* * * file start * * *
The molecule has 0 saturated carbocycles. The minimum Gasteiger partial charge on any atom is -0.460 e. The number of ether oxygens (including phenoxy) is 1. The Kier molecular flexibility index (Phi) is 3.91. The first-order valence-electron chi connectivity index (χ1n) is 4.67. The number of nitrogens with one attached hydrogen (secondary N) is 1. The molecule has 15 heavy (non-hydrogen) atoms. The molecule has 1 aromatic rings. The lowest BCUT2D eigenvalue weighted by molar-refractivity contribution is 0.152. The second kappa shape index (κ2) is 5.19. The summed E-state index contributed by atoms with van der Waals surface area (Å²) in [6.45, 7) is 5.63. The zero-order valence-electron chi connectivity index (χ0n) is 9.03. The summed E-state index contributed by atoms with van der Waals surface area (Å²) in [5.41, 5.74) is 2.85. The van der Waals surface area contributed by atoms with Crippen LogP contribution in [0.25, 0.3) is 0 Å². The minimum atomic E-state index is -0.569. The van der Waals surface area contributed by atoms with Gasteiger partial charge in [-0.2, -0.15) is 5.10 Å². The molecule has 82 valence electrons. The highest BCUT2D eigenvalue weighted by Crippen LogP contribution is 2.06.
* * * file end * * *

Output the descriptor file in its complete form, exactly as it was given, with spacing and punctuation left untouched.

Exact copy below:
The molecule has 0 saturated carbocycles. The minimum Gasteiger partial charge on any atom is -0.460 e. The number of ether oxygens (including phenoxy) is 1. The Kier molecular flexibility index (Phi) is 3.91. The first-order valence-electron chi connectivity index (χ1n) is 4.67. The number of nitrogens with one attached hydrogen (secondary N) is 1. The molecule has 15 heavy (non-hydrogen) atoms. The molecule has 1 aromatic rings. The lowest BCUT2D eigenvalue weighted by molar-refractivity contribution is 0.152. The second kappa shape index (κ2) is 5.19. The summed E-state index contributed by atoms with van der Waals surface area (Å²) in [6.45, 7) is 5.63. The zero-order valence-electron chi connectivity index (χ0n) is 9.03. The summed E-state index contributed by atoms with van der Waals surface area (Å²) in [5.41, 5.74) is 2.85. The van der Waals surface area contributed by atoms with Crippen LogP contribution in [0.25, 0.3) is 0 Å². The minimum atomic E-state index is -0.569. The van der Waals surface area contributed by atoms with Gasteiger partial charge in [-0.2, -0.15) is 5.10 Å². The molecule has 82 valence electrons. The highest BCUT2D eigenvalue weighted by Crippen LogP contribution is 2.06.